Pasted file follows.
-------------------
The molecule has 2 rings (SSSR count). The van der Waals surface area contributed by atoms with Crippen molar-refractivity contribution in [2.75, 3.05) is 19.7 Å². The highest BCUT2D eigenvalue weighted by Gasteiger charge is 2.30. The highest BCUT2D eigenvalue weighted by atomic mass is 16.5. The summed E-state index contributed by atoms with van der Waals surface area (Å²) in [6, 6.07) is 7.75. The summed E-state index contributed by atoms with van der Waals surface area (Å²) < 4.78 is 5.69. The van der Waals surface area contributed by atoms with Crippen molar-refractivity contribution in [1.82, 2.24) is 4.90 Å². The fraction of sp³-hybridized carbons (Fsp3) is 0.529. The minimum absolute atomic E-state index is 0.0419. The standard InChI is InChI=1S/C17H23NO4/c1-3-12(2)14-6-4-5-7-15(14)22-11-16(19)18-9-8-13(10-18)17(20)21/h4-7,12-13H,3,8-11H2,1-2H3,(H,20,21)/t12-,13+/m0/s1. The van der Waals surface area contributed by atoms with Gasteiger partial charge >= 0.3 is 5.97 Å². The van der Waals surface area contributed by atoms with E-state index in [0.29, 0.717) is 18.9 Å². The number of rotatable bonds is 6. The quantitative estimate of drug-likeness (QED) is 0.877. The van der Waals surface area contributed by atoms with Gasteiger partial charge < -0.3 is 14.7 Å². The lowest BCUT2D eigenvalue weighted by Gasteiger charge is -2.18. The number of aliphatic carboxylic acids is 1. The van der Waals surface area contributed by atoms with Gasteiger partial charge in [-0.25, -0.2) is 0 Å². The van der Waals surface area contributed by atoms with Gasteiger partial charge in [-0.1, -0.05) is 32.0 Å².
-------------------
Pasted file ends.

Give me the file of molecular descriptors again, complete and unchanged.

The molecule has 2 rings (SSSR count). The van der Waals surface area contributed by atoms with Crippen molar-refractivity contribution in [2.75, 3.05) is 19.7 Å². The highest BCUT2D eigenvalue weighted by Gasteiger charge is 2.30. The highest BCUT2D eigenvalue weighted by atomic mass is 16.5. The summed E-state index contributed by atoms with van der Waals surface area (Å²) in [6, 6.07) is 7.75. The summed E-state index contributed by atoms with van der Waals surface area (Å²) < 4.78 is 5.69. The van der Waals surface area contributed by atoms with Crippen molar-refractivity contribution in [1.82, 2.24) is 4.90 Å². The fraction of sp³-hybridized carbons (Fsp3) is 0.529. The minimum absolute atomic E-state index is 0.0419. The standard InChI is InChI=1S/C17H23NO4/c1-3-12(2)14-6-4-5-7-15(14)22-11-16(19)18-9-8-13(10-18)17(20)21/h4-7,12-13H,3,8-11H2,1-2H3,(H,20,21)/t12-,13+/m0/s1. The van der Waals surface area contributed by atoms with Gasteiger partial charge >= 0.3 is 5.97 Å². The van der Waals surface area contributed by atoms with E-state index in [0.29, 0.717) is 18.9 Å². The number of rotatable bonds is 6. The quantitative estimate of drug-likeness (QED) is 0.877. The van der Waals surface area contributed by atoms with Gasteiger partial charge < -0.3 is 14.7 Å². The lowest BCUT2D eigenvalue weighted by Gasteiger charge is -2.18. The number of aliphatic carboxylic acids is 1. The van der Waals surface area contributed by atoms with Gasteiger partial charge in [-0.25, -0.2) is 0 Å². The van der Waals surface area contributed by atoms with Gasteiger partial charge in [-0.1, -0.05) is 32.0 Å².